Here's how PowerShell tokenizes 'echo -Dkey=value.v2':

    PS C:\> [system.management.automation.psparser]::tokenize('echo -Dkey=value.v2', [ref]$null) | ft -auto Content Type Start Length StartLine StartColumn EndLine EndColumn ------- ---- ----- ------ --------- ----------- ------- --------- echo Command 0 4 1 1 1 5 -Dkey=value CommandParameter 5 11 1 6 1 17 .v2 CommandArgument 16 3 1 17 1 20

    What I think happens is this:

    PowerShell gets a command called 'echo' and finds that it's an alias for 'Write-Output'.
    PowerShell tries to find a parameter called 'Dkey=value' for 'Write-Output', but it can't find it.
    PowerShell treats '-Dkey=value' and '.v2' as an array of psobjects because Write-Output takes an array of psobjects.
    PowerShell outputs the two values with Write-Output.

    A similar thing happens with 'Write-Host -Dkey=value.v2'

    The best reason I can find for why it splits on '.' is that according to the spec, '.' can't be used as a part of a command parameter.

    parameter-char: Any Unicode character except { } ( ) ; , | & . [ colon whitespace new-line-character


    It doesn't split on '=' because it's okay to have a command parameter like '-Dkey=value'.

    PS C:\> function myfunc([switch]${Dkey=value}) {"Dkey=value is ${Dkey=value}"} PS C:\> myfunc -Dkey=value:$true Dkey=value is True PS C:\> myfunc -Dkey=value:$false Dkey=value is False


    Now it's also possible to have a function with a parameter called 'Dkey=value.v2'...

    PS C:\> function myfunction(${Dkey=value.v2}) {"Dkey=value.v2 is ${Dkey=value.v2}"}


    ...and it works when the parameter is used positionally...

    PS C:\> myfunction hello Dkey=value.v2 is hello


    ...but not when it's used by name...

    PS C:\> myfunction -Dkey=value.v2 hello Dkey=value.v2 is .v2

    ...because the tokenizer splits the parameter name at the '.'.


    So, I guess my answer to why it splits at the '.' is because the spec says that the '.' can't be part of a command parameter. I don't know why that is like that. I don't know why it splits at the '.', but not at '=', or why it doesn't require a space between a parameter name and an argument that starts with a '.'. I can guess, but I've done enough of that with this post already. :-)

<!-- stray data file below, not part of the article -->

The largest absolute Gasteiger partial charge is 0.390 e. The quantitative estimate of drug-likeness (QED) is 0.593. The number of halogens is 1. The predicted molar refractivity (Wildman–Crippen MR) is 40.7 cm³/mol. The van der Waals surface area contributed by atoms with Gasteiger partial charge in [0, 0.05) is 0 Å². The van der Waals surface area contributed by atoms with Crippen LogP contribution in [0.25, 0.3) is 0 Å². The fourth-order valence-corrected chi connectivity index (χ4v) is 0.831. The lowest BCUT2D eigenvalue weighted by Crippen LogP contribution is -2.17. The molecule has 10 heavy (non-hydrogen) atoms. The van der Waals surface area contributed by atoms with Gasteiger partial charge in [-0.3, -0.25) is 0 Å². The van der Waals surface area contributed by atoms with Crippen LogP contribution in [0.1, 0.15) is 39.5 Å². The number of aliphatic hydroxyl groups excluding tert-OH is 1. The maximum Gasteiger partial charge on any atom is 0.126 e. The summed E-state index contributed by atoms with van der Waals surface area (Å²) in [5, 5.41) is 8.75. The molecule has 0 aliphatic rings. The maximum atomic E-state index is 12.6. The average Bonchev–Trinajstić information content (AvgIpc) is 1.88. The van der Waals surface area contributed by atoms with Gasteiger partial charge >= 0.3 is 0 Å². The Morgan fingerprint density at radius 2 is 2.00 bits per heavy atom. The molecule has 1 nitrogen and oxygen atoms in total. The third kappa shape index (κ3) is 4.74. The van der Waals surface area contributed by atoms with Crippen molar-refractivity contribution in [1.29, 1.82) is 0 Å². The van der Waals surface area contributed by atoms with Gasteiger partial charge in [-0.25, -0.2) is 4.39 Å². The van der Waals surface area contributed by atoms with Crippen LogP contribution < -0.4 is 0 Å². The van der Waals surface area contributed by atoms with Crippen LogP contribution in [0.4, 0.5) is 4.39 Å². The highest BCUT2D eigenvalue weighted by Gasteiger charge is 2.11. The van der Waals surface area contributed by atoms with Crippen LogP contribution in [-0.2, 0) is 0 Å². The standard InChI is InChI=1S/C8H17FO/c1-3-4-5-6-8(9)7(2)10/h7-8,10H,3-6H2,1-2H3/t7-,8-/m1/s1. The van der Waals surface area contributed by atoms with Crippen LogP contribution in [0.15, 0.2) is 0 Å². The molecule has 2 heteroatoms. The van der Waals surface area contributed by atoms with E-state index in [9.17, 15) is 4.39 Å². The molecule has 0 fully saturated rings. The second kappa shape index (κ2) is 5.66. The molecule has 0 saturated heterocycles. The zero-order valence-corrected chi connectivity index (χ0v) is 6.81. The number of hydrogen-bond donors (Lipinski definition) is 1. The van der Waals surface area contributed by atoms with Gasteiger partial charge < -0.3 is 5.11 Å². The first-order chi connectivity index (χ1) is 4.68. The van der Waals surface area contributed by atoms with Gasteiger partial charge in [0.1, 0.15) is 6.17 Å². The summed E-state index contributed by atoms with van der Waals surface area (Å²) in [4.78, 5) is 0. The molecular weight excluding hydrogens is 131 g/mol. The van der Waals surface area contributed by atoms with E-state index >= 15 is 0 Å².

Friday, April 12, 2013 6:22 AM
  • Yes, notice if you escape the hyphen:

    C:> write-output -Dkey=value.v2 | % {$_.gettype();'>'+$_+'<'}
    IsPublic IsSerial Name                                     BaseType
    -------- -------- ----                                     --------
    True     True     String                                   System.Object
    >-Dkey=value<
    True     True     String                                   System.Object
    >.v2<
    
    C:> write-output Dkey=value.v2 | % {$_.gettype();'>'+$_+'<'}
    IsPublic IsSerial Name                                     BaseType
    -------- -------- ----                                     --------
    True     True     String                                   System.Object
    >Dkey=value.v2<
    
    C:> write-output `-Dkey=value.v2 | % {$_.gettype();'>'+$_+'<'}
    IsPublic IsSerial Name                                     BaseType
    -------- -------- ----                                     --------
    True     True     String                                   System.Object
    >-Dkey=value.v2<
    

    Friday, April 12, 2013 2:20 PM
  • I am using Powershell 2.

    PS> $Host.Version

    Major  Minor  Build  Revision
    -----  -----  -----  --------
    2      0      -1     -1


    Friday, April 12, 2013 5:45 PM